The Washington Post

She’s worried her baby will be the “second-banana” grandchild. Time to pick a new support system.

- Carolyn Hax Get her column delivered to your inbox each morning at Join the discussion live at noon Fridays at washington­

Adapted from an online discussion.

Dear Carolyn: My husband and I are expecting our first child after trying for a long time. I thought my parents would be thrilled for us, especially knowing it was a struggle. But this whole thing has been very much . . . their third grandchild.

They’ve always been more enthusiast­ic and involved with anything my sister does. They lavished her with attention during her pregnancie­s and dote on her kids. They haven’t sent us anything for the baby — though it’s not really about the gifts — or really checked in at all minus perfunctor­y questions like how I’m feeling. Tonight we shared the baby’s name, with the middle name after my father, and their reaction was . . . maybe mild happiness before changing the subject.

How do I let it go, that my parents aren’t going to give me the emotional support and enthusiasm I could use right now? More importantl­y, how do I navigate my child being the second-banana grandchild, which I can already anticipate?

— Second Banana

Second Banana: Is there any reason you’re still in close contact with your parents, having ample evidence they will always and forever treat you as the lesser child? You’re still chasing a sisterleve­l dose of their approval, still, and at risk of chasing forever unless you work on not needing it. Some suggestion­s:

The first step is telling yourself the hardest possible truth. They will not value you as they value your sister.

That is their fault. And their loss. They are sick people, if only because healthy ones would never so clearly favor one child over another. Never forget this. It is not your fault. You are not less-than.

Your parents don’t deserve the attention you give them, especially that you give out of a vain hope they will respond in kind. In effect, your extra attention rewards them for mistreatin­g you.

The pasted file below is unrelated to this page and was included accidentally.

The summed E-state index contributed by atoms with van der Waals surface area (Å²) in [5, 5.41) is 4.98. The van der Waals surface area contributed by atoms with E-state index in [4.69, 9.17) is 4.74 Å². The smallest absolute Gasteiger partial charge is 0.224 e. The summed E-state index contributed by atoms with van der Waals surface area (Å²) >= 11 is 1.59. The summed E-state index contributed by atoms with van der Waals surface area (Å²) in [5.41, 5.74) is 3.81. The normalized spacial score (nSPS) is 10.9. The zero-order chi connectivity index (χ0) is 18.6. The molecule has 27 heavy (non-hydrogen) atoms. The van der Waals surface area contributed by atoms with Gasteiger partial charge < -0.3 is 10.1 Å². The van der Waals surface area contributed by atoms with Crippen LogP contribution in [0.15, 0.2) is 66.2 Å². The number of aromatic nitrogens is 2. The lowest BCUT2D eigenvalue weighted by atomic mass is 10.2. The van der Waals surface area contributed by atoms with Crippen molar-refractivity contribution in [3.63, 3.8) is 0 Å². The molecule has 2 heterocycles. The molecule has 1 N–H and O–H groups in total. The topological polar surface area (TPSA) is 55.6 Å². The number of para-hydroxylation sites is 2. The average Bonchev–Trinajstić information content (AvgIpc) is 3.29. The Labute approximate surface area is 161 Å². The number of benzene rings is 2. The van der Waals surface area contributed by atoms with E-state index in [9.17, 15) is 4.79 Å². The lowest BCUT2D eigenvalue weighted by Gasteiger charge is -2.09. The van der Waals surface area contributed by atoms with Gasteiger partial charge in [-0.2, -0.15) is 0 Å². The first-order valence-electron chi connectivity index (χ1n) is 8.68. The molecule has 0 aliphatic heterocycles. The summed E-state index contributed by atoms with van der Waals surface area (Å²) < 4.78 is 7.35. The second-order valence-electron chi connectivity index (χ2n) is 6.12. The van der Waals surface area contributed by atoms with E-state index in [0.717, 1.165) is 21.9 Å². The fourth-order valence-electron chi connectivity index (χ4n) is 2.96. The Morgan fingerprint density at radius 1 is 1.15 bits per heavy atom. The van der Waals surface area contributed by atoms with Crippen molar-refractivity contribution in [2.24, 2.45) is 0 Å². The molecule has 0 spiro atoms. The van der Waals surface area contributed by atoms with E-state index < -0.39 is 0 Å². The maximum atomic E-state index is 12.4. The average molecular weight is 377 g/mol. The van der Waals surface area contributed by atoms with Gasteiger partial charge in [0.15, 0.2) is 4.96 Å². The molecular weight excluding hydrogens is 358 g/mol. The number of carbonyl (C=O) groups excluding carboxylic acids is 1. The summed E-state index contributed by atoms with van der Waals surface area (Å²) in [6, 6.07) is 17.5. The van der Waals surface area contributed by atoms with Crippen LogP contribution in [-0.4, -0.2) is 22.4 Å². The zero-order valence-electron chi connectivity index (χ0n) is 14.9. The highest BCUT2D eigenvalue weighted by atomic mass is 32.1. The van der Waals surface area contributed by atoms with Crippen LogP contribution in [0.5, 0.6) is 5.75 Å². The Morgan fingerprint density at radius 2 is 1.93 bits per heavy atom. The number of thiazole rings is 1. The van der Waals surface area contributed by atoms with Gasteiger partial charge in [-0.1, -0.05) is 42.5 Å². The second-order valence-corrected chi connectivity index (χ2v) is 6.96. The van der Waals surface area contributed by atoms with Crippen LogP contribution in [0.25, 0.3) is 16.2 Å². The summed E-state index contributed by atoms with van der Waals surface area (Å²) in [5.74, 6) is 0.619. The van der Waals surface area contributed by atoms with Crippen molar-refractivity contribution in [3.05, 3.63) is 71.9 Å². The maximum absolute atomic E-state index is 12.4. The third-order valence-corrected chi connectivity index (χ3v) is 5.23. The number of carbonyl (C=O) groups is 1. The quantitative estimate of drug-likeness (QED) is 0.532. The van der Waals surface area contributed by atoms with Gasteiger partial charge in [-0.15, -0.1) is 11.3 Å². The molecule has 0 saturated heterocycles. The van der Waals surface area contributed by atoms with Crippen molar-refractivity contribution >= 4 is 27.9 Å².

You can’t unbreak them, but you can break this cycle by resolving right now, today, to save your warmest attention for people who show the same regard for you.

If you don’t have people like this in your life, then now’s the time to cultivate stronger bonds outside the family.

Actually, it’s not, with an upside-down world and a baby on the way, but better now than putting it off. The family of choice over origin is a real thing and can be so beautiful.

Your baby is a huge incentive not to transfer this lifelong sense of frustratio­n and inadequacy to a new generation. If these grandparen­ts aren’t a steady source of warmth for your child, then your child doesn’t spend much time with these grandparen­ts.

Change the middle name. Seriously. It’s aspiration­al, to something your history says is unhealthy.

Congratula­tions, good health, and good luck.

Readers’ thoughts:

Congrats! Please don’t put so many dashed expectatio­ns on your new happiness. Let him be his own legacy of family for you.

Please keep your child away from these toxic people as much as possible. I cried when I heard my niece ask my sister why her grandmothe­r didn’t like her as much as Cousin Andy. Kids know these things.

I would also recommend finding a good therapist. Not because you sound unhealthy, but because your parents modeled bad parenting. Have someone in your life who can help you not replicate unhealthy patterns.

Write to Carolyn Hax at

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